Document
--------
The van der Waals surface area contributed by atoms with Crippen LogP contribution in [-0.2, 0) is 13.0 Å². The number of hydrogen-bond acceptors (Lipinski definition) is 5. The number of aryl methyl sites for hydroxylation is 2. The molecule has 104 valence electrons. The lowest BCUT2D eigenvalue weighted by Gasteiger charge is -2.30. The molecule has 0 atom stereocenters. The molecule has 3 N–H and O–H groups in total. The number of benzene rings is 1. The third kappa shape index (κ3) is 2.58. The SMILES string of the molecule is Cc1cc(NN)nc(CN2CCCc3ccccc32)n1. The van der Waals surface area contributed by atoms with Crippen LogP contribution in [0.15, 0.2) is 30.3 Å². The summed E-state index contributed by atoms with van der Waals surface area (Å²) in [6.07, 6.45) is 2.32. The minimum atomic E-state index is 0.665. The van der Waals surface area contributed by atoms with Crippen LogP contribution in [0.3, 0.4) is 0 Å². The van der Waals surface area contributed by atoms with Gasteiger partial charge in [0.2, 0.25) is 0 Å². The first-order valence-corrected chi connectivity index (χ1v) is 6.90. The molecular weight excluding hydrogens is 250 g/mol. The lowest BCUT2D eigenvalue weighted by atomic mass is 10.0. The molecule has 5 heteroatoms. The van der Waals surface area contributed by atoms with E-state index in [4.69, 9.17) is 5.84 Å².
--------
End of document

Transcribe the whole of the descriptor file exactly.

The van der Waals surface area contributed by atoms with Crippen LogP contribution in [-0.2, 0) is 13.0 Å². The number of hydrogen-bond acceptors (Lipinski definition) is 5. The number of aryl methyl sites for hydroxylation is 2. The molecule has 104 valence electrons. The lowest BCUT2D eigenvalue weighted by Gasteiger charge is -2.30. The molecule has 0 atom stereocenters. The molecule has 3 N–H and O–H groups in total. The number of benzene rings is 1. The third kappa shape index (κ3) is 2.58. The SMILES string of the molecule is Cc1cc(NN)nc(CN2CCCc3ccccc32)n1. The van der Waals surface area contributed by atoms with Crippen LogP contribution in [0.15, 0.2) is 30.3 Å². The summed E-state index contributed by atoms with van der Waals surface area (Å²) in [6.07, 6.45) is 2.32. The minimum atomic E-state index is 0.665. The van der Waals surface area contributed by atoms with Crippen LogP contribution in [0.3, 0.4) is 0 Å². The van der Waals surface area contributed by atoms with Gasteiger partial charge in [0.2, 0.25) is 0 Å². The first-order valence-corrected chi connectivity index (χ1v) is 6.90. The molecular weight excluding hydrogens is 250 g/mol. The lowest BCUT2D eigenvalue weighted by atomic mass is 10.0. The molecule has 5 heteroatoms. The van der Waals surface area contributed by atoms with E-state index in [4.69, 9.17) is 5.84 Å².